• 18. Preserving fault tolerance in HOP  Challenges: – Reducer failure ▪ Make fault tolerance difficult in purely pipelined architecture – Mapper failure ▪ Limit on the reducer’s ability to merge spill files  Solution: – Materialization ▪ The intermediate data are materialized, retaining fault tolerance in Hadoop – Checkpointing ▪ The reached offset in Mapper input split is bookkept ▪ Only Mapper output produced before the offset is merged by Reducer © Copyright 2013 EMC Corporation. All rights reserved. 18
  • 19. Performance evaluation from HOP  Some initial performance results disclose that pipelining can reduce job completion times by up to 25% in some scenarios – Word-count on 10GB input data, 20 map tasks and 20 reduce tasks – CDF of Map and Reduce task completion times for Blocking and Pipelining, respectively – Pipelining reduces total job runtimes by 19.7% © Copyright 2013 EMC Corporation. All rights reserved. 19
  • 20. Tenzing: Hive the Google way  SQL query engine on top of MapReduce for ad hoc data analysis from Google – “Tenzing A SQL Implementation On The MapReduce Framework”, VLDB'11 paper – Featured by: ▪ ▪ ▪ ▪ Strong SQL support Low latency, comparable with parallel databases Highly scalable and reliable, atop MapReduce Support heterogeneous backend storage © Copyright 2013 EMC Corporation. All rights reserved. 20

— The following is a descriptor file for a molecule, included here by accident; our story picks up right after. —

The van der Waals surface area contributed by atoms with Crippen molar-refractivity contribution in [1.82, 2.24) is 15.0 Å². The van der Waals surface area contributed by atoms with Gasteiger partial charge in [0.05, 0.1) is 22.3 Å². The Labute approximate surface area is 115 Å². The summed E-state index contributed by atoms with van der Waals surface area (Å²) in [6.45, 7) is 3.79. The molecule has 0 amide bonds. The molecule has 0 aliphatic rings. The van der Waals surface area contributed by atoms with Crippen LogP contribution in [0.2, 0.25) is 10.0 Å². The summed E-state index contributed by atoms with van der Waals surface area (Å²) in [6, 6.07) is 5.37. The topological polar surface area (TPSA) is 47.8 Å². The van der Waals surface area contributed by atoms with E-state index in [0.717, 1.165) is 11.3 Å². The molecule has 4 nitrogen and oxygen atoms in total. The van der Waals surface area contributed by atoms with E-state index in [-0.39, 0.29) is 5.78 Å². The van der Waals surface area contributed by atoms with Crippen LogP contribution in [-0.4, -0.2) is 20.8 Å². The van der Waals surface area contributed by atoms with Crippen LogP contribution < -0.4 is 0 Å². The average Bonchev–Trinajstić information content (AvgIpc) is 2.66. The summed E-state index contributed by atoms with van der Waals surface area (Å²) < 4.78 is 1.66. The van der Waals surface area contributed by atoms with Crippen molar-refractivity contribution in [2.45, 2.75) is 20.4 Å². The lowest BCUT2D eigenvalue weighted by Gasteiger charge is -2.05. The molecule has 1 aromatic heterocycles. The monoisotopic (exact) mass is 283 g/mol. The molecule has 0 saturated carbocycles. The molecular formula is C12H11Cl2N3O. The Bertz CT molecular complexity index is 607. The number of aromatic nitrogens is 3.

• 21. Low latency approaches in Tenzing  MR execution enhancement – Process pool ▪ Master pool ▪ Worker pool – Streaming and In-memory Chaining – Sort Avoidance for certain hash based operators ▪ Block Shuffle – Local Execution  SQL Query enhancement – Metadata-aware query plan optimization – Projection and Filtering, Aggregation, Joins, etc  Experimental Query Engine optimization – LLVM query engine © Copyright 2013 EMC Corporation. All rights reserved. 21